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Pardo v. Sage Point Lender Services LLC

United States District Court, S.D. California

July 14, 2014

FRANCISCO S. PARDO, M.D., Plaintiff,
v.
SAGE POINT LENDER SERVICES LLC, RESIDENTIAL CREDIT SOLUTIONS, INC., BANK OF AMERICA, NA, THE BANK OF NEW YORK MELLON, As Trustee for the Certificateholders of CWMBS, Inc., CHL Mortgage Pass-Through Trust 2005-15, formerly known as THE BANK OF NEW YORK, Defendants.

ORDER

WILLIAM Q. HAYES, District Judge.

The matter before the Court is the Motion to Remand filed by Plaintiff Francisco Pardo, M.D. (ECF No. 11).

BACKGROUND

On January 3, 2014, Plaintiff Francisco Pardo, M.D. ("Plaintiff"), proceeding pro se, commenced this action by filing the Complaint in the Superior Court of California, County of San Diego (ECF No. 1-2). The Complaint alleges violation of California Business & Professions Code § 17200, retaliation in violation of public policy, intentional interference with business relationships, sexual orientation discrimination, and intentional infliction of emotional distress, all arising from loan modification negotiations and foreclosure activity in connection with a residential mortgage. Residential Credit Solutions, Inc. ("RCS"), Bank of America, N.A. ("Bank of America"), Bank of New York Mellon ("BNYM"), and Sage Point Lender Services, LLC ("Sage Point") (collectively "Defendants") are named as defendants. The Complaint alleges that Plaintiff is a resident of San Diego County, but does not allege the citizenship of any of the defendants. Id. at 2.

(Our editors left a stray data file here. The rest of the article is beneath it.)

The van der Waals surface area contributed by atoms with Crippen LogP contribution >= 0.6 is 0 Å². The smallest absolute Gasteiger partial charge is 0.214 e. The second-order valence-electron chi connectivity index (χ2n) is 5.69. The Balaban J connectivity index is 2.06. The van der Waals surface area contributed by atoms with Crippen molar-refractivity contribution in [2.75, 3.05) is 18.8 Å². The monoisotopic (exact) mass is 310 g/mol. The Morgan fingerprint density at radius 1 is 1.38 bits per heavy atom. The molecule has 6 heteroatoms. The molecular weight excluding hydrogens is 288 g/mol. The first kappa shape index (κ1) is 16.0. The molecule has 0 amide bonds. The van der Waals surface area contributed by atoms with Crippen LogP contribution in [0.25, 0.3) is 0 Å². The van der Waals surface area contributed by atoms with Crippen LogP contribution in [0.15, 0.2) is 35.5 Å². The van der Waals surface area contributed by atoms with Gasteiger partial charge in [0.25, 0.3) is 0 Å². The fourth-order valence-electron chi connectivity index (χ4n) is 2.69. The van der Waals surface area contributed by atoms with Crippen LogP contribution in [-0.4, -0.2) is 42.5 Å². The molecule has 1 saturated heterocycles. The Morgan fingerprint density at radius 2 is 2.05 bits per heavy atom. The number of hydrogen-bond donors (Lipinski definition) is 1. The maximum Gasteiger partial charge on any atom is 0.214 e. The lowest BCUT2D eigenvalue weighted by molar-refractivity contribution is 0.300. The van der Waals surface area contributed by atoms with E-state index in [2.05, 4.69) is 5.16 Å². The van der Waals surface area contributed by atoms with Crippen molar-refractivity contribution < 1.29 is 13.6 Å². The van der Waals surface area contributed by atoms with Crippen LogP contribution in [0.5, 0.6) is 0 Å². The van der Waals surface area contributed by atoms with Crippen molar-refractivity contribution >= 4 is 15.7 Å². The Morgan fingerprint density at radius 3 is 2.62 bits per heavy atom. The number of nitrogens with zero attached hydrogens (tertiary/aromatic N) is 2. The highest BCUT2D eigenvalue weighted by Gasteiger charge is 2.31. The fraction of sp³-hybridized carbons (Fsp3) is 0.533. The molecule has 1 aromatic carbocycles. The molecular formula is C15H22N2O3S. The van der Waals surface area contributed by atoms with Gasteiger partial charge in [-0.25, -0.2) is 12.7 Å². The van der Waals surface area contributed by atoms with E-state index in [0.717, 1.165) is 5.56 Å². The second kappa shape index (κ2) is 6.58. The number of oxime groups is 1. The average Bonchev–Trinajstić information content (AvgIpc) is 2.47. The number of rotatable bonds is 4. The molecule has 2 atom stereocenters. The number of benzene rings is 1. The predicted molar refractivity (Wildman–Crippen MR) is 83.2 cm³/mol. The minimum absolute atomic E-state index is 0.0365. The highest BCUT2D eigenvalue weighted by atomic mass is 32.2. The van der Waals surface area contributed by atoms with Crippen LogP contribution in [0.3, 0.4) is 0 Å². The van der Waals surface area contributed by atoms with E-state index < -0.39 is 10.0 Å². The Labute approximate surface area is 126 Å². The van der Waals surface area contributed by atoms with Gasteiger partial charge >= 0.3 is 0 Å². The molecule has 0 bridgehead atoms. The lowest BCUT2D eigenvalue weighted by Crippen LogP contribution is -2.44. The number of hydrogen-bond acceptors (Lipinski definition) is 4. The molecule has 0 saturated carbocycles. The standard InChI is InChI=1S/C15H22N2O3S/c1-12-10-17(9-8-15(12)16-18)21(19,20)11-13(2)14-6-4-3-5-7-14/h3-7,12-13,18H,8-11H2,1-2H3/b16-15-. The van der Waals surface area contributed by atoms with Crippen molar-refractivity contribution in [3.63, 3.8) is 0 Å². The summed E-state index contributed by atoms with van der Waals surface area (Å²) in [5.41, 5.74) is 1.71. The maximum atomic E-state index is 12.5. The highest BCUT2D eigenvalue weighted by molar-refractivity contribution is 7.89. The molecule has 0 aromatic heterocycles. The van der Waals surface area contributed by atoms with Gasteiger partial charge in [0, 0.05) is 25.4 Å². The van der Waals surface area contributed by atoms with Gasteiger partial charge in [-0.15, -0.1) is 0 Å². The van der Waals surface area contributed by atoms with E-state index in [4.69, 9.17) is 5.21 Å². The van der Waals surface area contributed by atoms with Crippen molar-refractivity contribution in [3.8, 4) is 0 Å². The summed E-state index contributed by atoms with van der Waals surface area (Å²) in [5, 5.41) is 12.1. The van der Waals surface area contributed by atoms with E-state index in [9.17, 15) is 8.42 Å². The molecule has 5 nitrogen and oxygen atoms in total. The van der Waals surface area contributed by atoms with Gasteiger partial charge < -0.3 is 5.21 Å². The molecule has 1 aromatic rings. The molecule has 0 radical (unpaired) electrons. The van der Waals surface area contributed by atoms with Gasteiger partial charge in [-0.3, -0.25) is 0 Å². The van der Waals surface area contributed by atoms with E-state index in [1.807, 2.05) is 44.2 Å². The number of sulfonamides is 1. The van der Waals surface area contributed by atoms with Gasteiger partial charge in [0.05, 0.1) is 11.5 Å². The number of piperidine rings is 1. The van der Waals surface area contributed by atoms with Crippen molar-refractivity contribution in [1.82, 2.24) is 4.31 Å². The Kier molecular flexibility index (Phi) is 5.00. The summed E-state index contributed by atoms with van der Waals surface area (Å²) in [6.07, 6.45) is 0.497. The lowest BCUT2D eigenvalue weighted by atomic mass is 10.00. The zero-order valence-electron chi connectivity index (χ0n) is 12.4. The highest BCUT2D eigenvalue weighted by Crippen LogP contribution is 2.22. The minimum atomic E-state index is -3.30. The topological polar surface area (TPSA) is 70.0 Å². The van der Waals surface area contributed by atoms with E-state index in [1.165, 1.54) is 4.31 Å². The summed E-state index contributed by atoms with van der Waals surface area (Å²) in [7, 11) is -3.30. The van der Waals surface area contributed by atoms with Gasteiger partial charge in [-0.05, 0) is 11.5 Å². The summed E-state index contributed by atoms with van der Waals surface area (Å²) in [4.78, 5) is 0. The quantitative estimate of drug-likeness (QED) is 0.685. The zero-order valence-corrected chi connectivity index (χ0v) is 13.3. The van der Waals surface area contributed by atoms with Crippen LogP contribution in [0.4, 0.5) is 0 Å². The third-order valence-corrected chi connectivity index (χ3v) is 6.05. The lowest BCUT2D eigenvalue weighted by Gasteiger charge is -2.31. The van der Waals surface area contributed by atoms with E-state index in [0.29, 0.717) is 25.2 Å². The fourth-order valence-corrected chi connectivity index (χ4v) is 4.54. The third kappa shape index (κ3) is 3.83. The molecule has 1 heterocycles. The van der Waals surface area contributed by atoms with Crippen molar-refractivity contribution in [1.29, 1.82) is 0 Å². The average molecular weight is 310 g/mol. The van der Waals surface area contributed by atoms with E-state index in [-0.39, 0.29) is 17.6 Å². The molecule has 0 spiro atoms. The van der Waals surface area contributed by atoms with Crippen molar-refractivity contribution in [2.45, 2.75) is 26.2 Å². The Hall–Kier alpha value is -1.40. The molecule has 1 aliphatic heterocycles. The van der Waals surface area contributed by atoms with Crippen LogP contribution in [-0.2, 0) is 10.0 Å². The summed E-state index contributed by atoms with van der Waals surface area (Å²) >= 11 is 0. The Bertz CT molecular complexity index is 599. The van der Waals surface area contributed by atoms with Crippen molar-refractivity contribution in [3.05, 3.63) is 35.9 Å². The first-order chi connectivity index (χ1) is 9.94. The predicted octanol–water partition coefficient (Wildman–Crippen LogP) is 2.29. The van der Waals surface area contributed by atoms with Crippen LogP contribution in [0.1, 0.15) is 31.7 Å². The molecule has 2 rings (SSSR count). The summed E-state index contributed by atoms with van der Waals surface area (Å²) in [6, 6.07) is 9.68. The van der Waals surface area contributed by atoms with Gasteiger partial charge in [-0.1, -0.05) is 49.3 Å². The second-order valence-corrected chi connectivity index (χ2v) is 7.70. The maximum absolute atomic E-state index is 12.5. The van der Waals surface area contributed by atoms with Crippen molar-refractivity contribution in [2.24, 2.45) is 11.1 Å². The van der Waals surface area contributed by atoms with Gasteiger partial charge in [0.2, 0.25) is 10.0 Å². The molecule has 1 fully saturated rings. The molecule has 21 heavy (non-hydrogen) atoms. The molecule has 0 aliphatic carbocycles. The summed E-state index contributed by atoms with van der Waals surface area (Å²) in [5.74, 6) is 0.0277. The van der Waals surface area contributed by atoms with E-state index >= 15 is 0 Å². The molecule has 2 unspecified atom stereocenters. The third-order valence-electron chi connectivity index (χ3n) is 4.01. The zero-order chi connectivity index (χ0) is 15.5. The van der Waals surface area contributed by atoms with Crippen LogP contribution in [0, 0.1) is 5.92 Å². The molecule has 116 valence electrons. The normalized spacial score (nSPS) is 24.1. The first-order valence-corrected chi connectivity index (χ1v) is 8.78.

On February 10, 2014, Defendants RCS, Bank of America, and BNYM removed the action to this Court pursuant to 28 U.S.C. § 1441(b) and 28 U.S.C. § 1332 on the basis of diversity of citizenship. (ECF No. 1). On February 11, 2014, Defendant Sage Point joined in the Notice of Removal. (ECF No. 4). The Notice of Removal states that RCS is a citizen of Delaware and Texas, Bank of America is a citizen of North Carolina, BNYM is a citizen of New York and Delaware, and Sage Point is a citizen of California. (ECF No. 1 at 4). Despite a lack of diversity between Plaintiff and Sage Point, Defendants removed on the ground that Sage Point's citizenship should be disregarded because Sage Point is a "nominal party." Id.